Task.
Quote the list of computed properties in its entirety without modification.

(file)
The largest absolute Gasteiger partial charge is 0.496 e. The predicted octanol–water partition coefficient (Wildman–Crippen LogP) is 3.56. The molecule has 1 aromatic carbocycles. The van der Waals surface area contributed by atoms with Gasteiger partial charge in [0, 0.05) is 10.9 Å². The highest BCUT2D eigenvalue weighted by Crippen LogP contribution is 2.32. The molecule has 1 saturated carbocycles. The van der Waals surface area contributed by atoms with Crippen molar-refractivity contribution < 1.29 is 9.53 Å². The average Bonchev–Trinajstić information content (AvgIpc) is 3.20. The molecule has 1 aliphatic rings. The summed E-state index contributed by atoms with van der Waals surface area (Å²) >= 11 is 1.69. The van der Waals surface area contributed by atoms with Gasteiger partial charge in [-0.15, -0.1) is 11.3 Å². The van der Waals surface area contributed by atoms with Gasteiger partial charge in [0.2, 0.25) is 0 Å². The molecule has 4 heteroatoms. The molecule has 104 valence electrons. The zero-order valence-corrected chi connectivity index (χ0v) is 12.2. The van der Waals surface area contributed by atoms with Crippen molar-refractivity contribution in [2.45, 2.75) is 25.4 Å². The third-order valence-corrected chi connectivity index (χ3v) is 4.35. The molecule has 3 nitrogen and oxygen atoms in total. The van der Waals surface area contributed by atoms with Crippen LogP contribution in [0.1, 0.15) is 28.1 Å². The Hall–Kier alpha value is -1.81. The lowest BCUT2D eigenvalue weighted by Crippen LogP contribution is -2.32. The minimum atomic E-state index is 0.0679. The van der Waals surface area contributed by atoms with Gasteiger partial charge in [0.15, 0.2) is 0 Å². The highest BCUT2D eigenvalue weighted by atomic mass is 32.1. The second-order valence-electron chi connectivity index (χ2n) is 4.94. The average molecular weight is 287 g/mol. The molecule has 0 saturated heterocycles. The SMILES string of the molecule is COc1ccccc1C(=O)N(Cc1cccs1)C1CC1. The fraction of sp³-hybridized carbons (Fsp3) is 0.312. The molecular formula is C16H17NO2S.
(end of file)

The largest absolute Gasteiger partial charge is 0.496 e. The predicted octanol–water partition coefficient (Wildman–Crippen LogP) is 3.56. The molecule has 1 aromatic carbocycles. The van der Waals surface area contributed by atoms with Gasteiger partial charge in [0, 0.05) is 10.9 Å². The highest BCUT2D eigenvalue weighted by Crippen LogP contribution is 2.32. The molecule has 1 saturated carbocycles. The van der Waals surface area contributed by atoms with Crippen molar-refractivity contribution < 1.29 is 9.53 Å². The average Bonchev–Trinajstić information content (AvgIpc) is 3.20. The molecule has 1 aliphatic rings. The summed E-state index contributed by atoms with van der Waals surface area (Å²) >= 11 is 1.69. The van der Waals surface area contributed by atoms with Gasteiger partial charge in [-0.15, -0.1) is 11.3 Å². The van der Waals surface area contributed by atoms with Gasteiger partial charge in [0.2, 0.25) is 0 Å². The molecule has 4 heteroatoms. The molecule has 104 valence electrons. The zero-order valence-corrected chi connectivity index (χ0v) is 12.2. The van der Waals surface area contributed by atoms with Crippen molar-refractivity contribution in [2.45, 2.75) is 25.4 Å². The third-order valence-corrected chi connectivity index (χ3v) is 4.35. The molecule has 3 nitrogen and oxygen atoms in total. The van der Waals surface area contributed by atoms with Crippen LogP contribution in [0.1, 0.15) is 28.1 Å². The Hall–Kier alpha value is -1.81. The lowest BCUT2D eigenvalue weighted by Crippen LogP contribution is -2.32. The minimum atomic E-state index is 0.0679. The van der Waals surface area contributed by atoms with Gasteiger partial charge in [0.15, 0.2) is 0 Å². The highest BCUT2D eigenvalue weighted by atomic mass is 32.1. The second-order valence-electron chi connectivity index (χ2n) is 4.94. The average molecular weight is 287 g/mol. The molecule has 0 saturated heterocycles. The SMILES string of the molecule is COc1ccccc1C(=O)N(Cc1cccs1)C1CC1. The fraction of sp³-hybridized carbons (Fsp3) is 0.312. The molecular formula is C16H17NO2S.